8. thank you for sharing. so nice to see book publishers pushing boundaries. i’ve heard for 12 years that creative book publishing is essential for photography. it’s great to see someone taking a chance a going for it.

  9. One of my top pet peeves of book design is beautiful images ruined by running them across the fold. Depending on the type of binding, this type of layout can be anywhere from a minor annoyance to downright distracting. The book design in the video takes putting creases in your images to a new level. Maybe if the photographer is going to do a gallery show, they can put a big fold in the images before they get framed.

  10. it is such a nice, sensitive work,- i really like it and it gave me a *full cup of inspiration*** thanx for posting

  11. I have designed and printed a couple books for friends and family. The process of working to get the right flow was most of the work yet as I look back at each of the books, I really wasn’t satisfied. I felt limited by page size. I think my biggest concern is paper, binding, appeal.

    I like the concept/design of the book. I think you actually have more options to the flow of the images. There was a comment about a crease in the image. So what I say. It is a book not a print collection. I am not sure about the loose pages stored at the end or middle of the book.

    I would really like to see one and get the true feel for it. Leave it up to Georg to come up with something great like this, Cudo’s to him.

  12. Bad design is bad design no matter how it’s packaged.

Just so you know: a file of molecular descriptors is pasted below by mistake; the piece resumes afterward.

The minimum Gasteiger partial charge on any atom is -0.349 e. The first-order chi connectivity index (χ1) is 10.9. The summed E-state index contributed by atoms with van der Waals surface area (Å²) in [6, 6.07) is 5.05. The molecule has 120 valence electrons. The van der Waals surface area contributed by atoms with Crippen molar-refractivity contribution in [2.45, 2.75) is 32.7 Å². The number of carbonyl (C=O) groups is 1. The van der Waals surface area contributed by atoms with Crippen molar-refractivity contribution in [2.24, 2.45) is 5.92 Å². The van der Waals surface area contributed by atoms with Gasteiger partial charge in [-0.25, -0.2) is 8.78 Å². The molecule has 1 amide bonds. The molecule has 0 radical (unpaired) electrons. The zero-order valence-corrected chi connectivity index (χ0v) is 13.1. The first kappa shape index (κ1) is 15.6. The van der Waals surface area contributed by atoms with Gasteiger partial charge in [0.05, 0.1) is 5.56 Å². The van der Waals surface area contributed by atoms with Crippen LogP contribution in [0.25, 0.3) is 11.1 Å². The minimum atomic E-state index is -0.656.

• @ Michael Morris,
      found here:

      “Sharing the book demonstration video — you really have to see it to grasp how the book works — elicited this response from Mariam Khalil, a graphic designer in Beirut, with whom I am collaborating myself on a number of projects:
      I like the new unconventional interpretation of the borders issue, and the fact that the book “does not guide the viewer”, which is some thing we have when the photographs are separate cards, giving the viewer the total freedom of browsing and countless combination possibilities. It’s a clever way to have the same concept of free yet grouped in one unit, avoiding the possible unorganized scattering of photographs.
      I quote: “photography books need to reflect their contents and their artists’ vision, both in quality and design”, and i guess that that is the ultimate aim for every project, where all the materials, colors, layout, format, and typography tell the story with out read ing a single word.

      • @Alexander Davidson,

        The book becomes more about the design than the images much to the detriment of the photographs.

        • @Michael Morris,
          Detriment of the photographs?
          This book is showing something else than just images.

          • @Alexander Davidson,

            Yes, but it’s a photo book. And from the looks of it, a photo book that requires two hands to operate (and a decent-sized lap it appears).

            It is also a photo book that requires you to remember to put the colophon and other pages back into the book (in a specific order?), prior to refolding and sleeving.